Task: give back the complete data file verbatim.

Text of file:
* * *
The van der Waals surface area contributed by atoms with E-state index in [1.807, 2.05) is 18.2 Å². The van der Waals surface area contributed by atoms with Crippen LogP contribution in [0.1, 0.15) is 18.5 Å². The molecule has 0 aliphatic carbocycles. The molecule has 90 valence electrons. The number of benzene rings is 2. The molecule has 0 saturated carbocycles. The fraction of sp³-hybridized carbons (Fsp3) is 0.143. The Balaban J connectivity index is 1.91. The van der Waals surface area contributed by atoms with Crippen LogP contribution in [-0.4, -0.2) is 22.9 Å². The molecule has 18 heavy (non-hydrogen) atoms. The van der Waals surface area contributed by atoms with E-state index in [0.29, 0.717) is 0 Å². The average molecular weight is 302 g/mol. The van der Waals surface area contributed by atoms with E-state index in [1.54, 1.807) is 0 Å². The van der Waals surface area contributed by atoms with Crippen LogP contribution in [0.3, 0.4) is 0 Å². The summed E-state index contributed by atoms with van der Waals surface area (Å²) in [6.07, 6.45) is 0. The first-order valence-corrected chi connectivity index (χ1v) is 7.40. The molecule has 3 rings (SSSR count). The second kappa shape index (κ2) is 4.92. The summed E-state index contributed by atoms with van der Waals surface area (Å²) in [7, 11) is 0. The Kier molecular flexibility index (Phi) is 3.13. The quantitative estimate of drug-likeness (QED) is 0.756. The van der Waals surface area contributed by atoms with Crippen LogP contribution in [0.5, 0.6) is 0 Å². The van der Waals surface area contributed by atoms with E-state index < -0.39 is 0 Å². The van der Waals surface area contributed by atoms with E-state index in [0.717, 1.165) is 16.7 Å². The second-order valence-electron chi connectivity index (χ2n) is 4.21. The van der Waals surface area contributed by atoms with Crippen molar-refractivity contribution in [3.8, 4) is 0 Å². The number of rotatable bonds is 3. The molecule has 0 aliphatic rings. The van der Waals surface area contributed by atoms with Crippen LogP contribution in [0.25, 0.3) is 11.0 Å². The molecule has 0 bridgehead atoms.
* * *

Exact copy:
The van der Waals surface area contributed by atoms with E-state index in [1.807, 2.05) is 18.2 Å². The van der Waals surface area contributed by atoms with Crippen LogP contribution in [0.1, 0.15) is 18.5 Å². The molecule has 0 aliphatic carbocycles. The molecule has 90 valence electrons. The number of benzene rings is 2. The molecule has 0 saturated carbocycles. The fraction of sp³-hybridized carbons (Fsp3) is 0.143. The Balaban J connectivity index is 1.91. The van der Waals surface area contributed by atoms with Crippen LogP contribution in [-0.4, -0.2) is 22.9 Å². The molecule has 18 heavy (non-hydrogen) atoms. The van der Waals surface area contributed by atoms with E-state index in [0.29, 0.717) is 0 Å². The average molecular weight is 302 g/mol. The van der Waals surface area contributed by atoms with E-state index in [1.54, 1.807) is 0 Å². The van der Waals surface area contributed by atoms with Crippen LogP contribution in [0.3, 0.4) is 0 Å². The summed E-state index contributed by atoms with van der Waals surface area (Å²) in [6.07, 6.45) is 0. The first-order valence-corrected chi connectivity index (χ1v) is 7.40. The molecule has 3 rings (SSSR count). The second kappa shape index (κ2) is 4.92. The summed E-state index contributed by atoms with van der Waals surface area (Å²) in [7, 11) is 0. The Kier molecular flexibility index (Phi) is 3.13. The quantitative estimate of drug-likeness (QED) is 0.756. The van der Waals surface area contributed by atoms with Crippen LogP contribution in [0.5, 0.6) is 0 Å². The van der Waals surface area contributed by atoms with E-state index < -0.39 is 0 Å². The van der Waals surface area contributed by atoms with E-state index in [0.717, 1.165) is 16.7 Å². The second-order valence-electron chi connectivity index (χ2n) is 4.21. The van der Waals surface area contributed by atoms with Crippen molar-refractivity contribution in [3.8, 4) is 0 Å². The number of rotatable bonds is 3. The molecule has 0 aliphatic rings. The van der Waals surface area contributed by atoms with Crippen LogP contribution in [0.25, 0.3) is 11.0 Å². The molecule has 0 bridgehead atoms.